Nunavut's public power utility is facing more court action from its former employees, this time by a senior finance official who claims he was wrongfully dismissed.

Adrian de Machado, 52, is accusing Qulliq Energy Corp. of terminating his job without cause or reasonable notice, according to a statement of claim filed with the Ontario Superior Court of Justice in April.

De Machado is seeking $99,508 in wrongful dismissal damages, as well as unspecified damages for lost benefits. His lawsuit becomes the third against Qulliq Energy to be made public in the past six months.

Qulliq Energy has denied all the allegations it has faced from former employees to date. Officials told CBC News they will not comment on de Machado's case or the other lawsuits that are before the courts.

According to his statement of claim, de Machado was a controller in Qulliq Energy's finance department from May 2010 until Feb. 4, when he said he was let go "without adequate notice or adequate pay in lieu of notice."

"In terminating Adrian's employment, the defendant [Qulliq Energy] provided Adrian with two weeks' salary in lieu of notice," de Machado's claim states in part.

De Machado argues that he should be entitled to at least nine months' pay in lieu of notice, citing his age, the length of his employment, and the nature of his job at the utility.

Has yet to find new job

"At all times, Adrian was a loyal and dedicated employee, and performed all employment duties and obligations in a diligent, professional and competent manner," according to the statement of claim.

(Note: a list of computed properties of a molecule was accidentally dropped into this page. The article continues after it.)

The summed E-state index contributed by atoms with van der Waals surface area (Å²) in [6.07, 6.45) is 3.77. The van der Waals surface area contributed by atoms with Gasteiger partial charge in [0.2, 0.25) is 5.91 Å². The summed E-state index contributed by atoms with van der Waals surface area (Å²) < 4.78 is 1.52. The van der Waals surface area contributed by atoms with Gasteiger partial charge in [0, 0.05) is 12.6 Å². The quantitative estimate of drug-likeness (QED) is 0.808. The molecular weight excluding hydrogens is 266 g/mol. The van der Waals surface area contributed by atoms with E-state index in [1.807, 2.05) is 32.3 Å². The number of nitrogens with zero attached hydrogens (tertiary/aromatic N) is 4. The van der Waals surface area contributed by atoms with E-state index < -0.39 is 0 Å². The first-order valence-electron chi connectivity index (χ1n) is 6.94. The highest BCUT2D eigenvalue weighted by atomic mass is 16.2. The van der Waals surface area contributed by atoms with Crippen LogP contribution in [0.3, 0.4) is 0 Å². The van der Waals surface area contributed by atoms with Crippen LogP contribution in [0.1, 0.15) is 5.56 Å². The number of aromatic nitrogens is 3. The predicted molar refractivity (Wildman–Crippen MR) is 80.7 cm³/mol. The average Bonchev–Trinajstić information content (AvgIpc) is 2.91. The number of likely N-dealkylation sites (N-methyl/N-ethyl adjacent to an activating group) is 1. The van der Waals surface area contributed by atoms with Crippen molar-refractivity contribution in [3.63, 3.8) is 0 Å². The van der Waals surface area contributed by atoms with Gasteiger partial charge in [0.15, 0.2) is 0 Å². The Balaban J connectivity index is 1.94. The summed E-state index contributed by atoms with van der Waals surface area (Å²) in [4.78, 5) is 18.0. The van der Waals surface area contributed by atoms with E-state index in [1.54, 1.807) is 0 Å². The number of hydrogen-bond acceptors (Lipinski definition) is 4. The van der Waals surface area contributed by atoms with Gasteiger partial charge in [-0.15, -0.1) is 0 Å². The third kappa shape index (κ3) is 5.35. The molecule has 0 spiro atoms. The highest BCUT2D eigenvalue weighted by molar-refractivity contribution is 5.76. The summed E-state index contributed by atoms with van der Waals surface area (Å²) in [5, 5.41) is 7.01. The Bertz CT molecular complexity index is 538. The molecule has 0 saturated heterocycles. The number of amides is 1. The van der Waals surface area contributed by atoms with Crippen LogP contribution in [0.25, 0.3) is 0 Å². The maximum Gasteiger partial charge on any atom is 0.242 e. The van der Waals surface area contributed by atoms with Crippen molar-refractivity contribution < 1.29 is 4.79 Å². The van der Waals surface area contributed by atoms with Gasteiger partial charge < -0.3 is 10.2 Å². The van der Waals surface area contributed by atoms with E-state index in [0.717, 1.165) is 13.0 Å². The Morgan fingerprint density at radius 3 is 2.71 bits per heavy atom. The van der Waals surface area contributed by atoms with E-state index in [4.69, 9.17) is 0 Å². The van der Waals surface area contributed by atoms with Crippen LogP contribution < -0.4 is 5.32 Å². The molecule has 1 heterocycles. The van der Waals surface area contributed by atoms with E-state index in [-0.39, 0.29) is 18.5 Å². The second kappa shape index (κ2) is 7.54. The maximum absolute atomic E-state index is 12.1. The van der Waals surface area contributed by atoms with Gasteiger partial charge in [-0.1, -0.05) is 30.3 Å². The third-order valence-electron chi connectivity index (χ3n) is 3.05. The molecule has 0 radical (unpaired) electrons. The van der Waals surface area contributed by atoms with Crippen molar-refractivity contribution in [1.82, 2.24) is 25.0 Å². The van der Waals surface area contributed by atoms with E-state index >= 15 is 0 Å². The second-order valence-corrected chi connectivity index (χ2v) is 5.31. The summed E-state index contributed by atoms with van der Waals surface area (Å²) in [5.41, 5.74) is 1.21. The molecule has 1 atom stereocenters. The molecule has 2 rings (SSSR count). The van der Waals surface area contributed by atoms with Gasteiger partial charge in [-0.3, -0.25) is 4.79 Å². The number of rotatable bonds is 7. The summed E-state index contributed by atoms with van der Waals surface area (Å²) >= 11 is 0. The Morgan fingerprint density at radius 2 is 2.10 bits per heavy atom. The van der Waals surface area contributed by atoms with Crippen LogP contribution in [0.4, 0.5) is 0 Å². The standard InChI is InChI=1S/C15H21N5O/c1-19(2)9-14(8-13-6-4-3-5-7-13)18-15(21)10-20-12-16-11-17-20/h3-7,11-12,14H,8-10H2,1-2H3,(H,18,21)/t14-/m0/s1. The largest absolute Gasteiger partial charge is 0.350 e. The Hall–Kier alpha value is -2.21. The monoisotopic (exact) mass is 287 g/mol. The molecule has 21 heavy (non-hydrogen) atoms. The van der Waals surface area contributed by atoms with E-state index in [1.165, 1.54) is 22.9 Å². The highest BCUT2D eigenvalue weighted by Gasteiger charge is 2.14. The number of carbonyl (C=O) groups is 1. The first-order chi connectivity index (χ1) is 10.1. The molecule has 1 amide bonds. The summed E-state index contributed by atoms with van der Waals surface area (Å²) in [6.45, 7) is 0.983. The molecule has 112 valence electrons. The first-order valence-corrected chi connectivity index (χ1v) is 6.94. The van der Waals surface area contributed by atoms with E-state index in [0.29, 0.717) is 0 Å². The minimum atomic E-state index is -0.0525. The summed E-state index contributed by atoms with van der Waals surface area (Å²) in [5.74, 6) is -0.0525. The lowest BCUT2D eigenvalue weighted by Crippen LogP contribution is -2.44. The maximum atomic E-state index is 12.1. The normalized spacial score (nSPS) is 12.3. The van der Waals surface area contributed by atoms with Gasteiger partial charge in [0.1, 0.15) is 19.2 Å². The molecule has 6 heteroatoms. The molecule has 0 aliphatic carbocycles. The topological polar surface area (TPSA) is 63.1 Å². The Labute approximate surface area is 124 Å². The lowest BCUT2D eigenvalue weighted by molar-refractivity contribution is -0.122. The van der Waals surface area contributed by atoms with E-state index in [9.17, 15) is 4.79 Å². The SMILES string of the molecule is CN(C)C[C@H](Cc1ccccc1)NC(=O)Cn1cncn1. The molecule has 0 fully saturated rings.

Since he was let go from Qulliq Energy, de Machado has yet to find another job, according to his claim.

De Machado's lawyer, Peter Cicak of Toronto, said he is fighting the matter in Ontario because that is where de Machado currently lives.

In January, Sarah Kucera and Amy Hynes told CBC News they have filed separate lawsuits  with the Nunavut Court of Justice, seeking a combined total of more than $1.4 million in compensation and punitive damages.

Kucera and Hynes, who both worked for Qulliq Energy until last year, accuse the utility of mismanagement, breach of contract and constructive dismissal.

Two other former workers, Joe Sageatook and Chris Cousins, told CBC News in March that they got into trouble with their supervisors  after they defended Inuit employment rights.